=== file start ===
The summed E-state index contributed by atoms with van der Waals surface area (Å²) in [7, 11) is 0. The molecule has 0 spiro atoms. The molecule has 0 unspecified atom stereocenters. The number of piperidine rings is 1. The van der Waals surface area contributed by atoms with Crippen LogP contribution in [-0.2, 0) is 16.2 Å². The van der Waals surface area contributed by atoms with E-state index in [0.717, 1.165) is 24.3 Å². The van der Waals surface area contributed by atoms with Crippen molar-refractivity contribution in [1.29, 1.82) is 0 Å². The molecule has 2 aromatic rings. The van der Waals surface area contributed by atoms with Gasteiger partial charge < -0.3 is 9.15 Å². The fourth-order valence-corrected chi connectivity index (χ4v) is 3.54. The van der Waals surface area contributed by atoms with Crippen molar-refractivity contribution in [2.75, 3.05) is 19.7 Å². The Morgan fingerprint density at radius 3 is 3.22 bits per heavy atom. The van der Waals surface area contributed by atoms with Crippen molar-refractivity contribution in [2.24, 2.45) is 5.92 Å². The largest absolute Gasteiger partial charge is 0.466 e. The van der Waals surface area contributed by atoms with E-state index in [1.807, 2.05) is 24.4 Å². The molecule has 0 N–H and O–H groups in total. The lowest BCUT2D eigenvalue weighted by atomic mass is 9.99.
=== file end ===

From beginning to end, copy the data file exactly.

The summed E-state index contributed by atoms with van der Waals surface area (Å²) in [7, 11) is 0. The molecule has 0 spiro atoms. The molecule has 0 unspecified atom stereocenters. The number of piperidine rings is 1. The van der Waals surface area contributed by atoms with Crippen LogP contribution in [-0.2, 0) is 16.2 Å². The van der Waals surface area contributed by atoms with E-state index in [0.717, 1.165) is 24.3 Å². The van der Waals surface area contributed by atoms with Crippen molar-refractivity contribution in [1.29, 1.82) is 0 Å². The molecule has 2 aromatic rings. The van der Waals surface area contributed by atoms with Gasteiger partial charge < -0.3 is 9.15 Å². The fourth-order valence-corrected chi connectivity index (χ4v) is 3.54. The van der Waals surface area contributed by atoms with Crippen molar-refractivity contribution in [2.75, 3.05) is 19.7 Å². The Morgan fingerprint density at radius 3 is 3.22 bits per heavy atom. The van der Waals surface area contributed by atoms with Crippen molar-refractivity contribution in [2.24, 2.45) is 5.92 Å². The largest absolute Gasteiger partial charge is 0.466 e. The van der Waals surface area contributed by atoms with E-state index in [1.807, 2.05) is 24.4 Å². The molecule has 0 N–H and O–H groups in total. The lowest BCUT2D eigenvalue weighted by atomic mass is 9.99.